I cannot stress this reality enough, and it's importance. In an ideal recording, the musician is singing/playing a non-amplified instrument; the microphones are placed EXACTLY where where the performer is (or pair )
UNDERSTAND THE PROBLEMS LOUDSPEAKERS CANNOT SOLVE
The Loudspeakers function is empirically to reproduce the sound recorded at the microphone, so they need to be positioned in your listening room where the mic's would have been during the recording. This is generally
impossible, and furthermore pointless, as even if they were, the mic's pick up sound from a point, whereas a loudspeaker radiates sound in a radiation pattern which is not necessarily the radiation pattern of the
original source. e.g. a snare drum radiates sound omnidirectionally, but a loudspeaker radiates almost all sound within 90 degrees.
The problem with mic's is that they don't record direction, only quantum, and we all know how mathematically incomplete that information is(vectors have direction and magnitude).
Since we don't have direction information, we cant reproduce it, and the poor old loudspeaker simply splurges the magnitude information over a wide enough angle to include both the listener, and incidentally enough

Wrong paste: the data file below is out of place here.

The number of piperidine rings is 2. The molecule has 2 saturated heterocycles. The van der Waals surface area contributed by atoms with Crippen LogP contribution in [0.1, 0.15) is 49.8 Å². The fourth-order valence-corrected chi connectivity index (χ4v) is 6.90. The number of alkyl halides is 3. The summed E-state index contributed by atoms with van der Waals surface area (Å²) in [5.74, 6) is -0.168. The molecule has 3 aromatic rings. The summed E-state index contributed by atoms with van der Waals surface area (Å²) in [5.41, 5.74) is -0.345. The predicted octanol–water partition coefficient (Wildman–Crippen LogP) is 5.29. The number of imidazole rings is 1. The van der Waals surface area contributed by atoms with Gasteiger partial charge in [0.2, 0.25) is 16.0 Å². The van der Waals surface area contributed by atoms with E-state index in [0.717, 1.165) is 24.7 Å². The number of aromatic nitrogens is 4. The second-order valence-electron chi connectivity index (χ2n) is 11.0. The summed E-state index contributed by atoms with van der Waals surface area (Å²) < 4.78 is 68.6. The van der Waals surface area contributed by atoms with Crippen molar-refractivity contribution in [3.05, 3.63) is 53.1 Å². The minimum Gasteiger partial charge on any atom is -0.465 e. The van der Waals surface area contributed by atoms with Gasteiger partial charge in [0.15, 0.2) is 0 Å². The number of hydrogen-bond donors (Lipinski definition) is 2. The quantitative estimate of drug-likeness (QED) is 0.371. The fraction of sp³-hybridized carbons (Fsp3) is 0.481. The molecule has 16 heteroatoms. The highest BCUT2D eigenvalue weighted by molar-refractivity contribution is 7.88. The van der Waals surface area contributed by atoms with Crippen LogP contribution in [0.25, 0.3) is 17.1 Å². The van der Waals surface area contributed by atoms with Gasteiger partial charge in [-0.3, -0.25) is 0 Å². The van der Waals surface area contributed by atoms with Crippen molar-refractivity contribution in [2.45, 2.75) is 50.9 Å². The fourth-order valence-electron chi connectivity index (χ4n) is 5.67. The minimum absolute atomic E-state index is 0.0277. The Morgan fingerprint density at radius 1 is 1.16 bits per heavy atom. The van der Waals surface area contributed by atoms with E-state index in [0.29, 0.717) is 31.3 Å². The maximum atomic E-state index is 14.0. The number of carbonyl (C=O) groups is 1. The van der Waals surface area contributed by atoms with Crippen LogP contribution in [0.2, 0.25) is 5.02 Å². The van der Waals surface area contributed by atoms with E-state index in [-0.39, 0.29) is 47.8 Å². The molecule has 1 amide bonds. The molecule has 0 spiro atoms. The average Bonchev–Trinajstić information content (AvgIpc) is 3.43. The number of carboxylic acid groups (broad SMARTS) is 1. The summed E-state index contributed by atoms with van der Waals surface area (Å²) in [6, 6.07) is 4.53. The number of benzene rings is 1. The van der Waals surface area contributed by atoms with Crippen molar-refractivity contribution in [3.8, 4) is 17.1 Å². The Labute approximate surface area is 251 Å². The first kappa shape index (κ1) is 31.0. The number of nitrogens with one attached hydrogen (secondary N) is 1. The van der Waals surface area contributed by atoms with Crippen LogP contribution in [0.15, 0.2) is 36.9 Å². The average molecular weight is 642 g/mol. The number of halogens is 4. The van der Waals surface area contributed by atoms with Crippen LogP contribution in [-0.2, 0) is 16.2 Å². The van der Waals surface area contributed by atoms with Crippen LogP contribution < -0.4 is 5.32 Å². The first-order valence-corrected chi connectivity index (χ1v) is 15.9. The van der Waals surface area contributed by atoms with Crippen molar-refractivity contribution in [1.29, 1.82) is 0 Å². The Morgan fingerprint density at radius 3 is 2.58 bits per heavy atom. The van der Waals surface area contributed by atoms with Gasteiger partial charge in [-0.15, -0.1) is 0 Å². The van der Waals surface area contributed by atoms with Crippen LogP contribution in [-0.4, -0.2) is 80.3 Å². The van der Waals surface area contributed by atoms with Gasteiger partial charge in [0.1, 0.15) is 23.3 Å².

of the room that a reverberrant effect is generated around the listener to fool them that the sound is not just coming from the cones, but is less definable than that and therefore, possibly could be...live??
Hence all this rubbish forces us to concede that all loudspeakers are attempting the impossible, and to reproduce a convincing performance, must use assumption, tricks and the bias of listeners taste in
instruments/recording/mixdown recipes to make an effective loudspeaker for them to get the best out of their listening pleasure?
However, today there are many fine recordings, and as decades of reasonable hifi have entered the homes of the masses, recordings are less and less adulterated, and with particularly the advent of hiss-less CDs and
subwoofers, many recordings are both full-range and also dramatic. This opens the door for a new type of loudspeaker market, based upon these modern less adulterated recordings.
Does this mean that all old loudspeakers are probably hopeless at reproducing modern recordings, and that all full-range/low reverberation loudspeakers are probably hopeless at making old recordings sound good?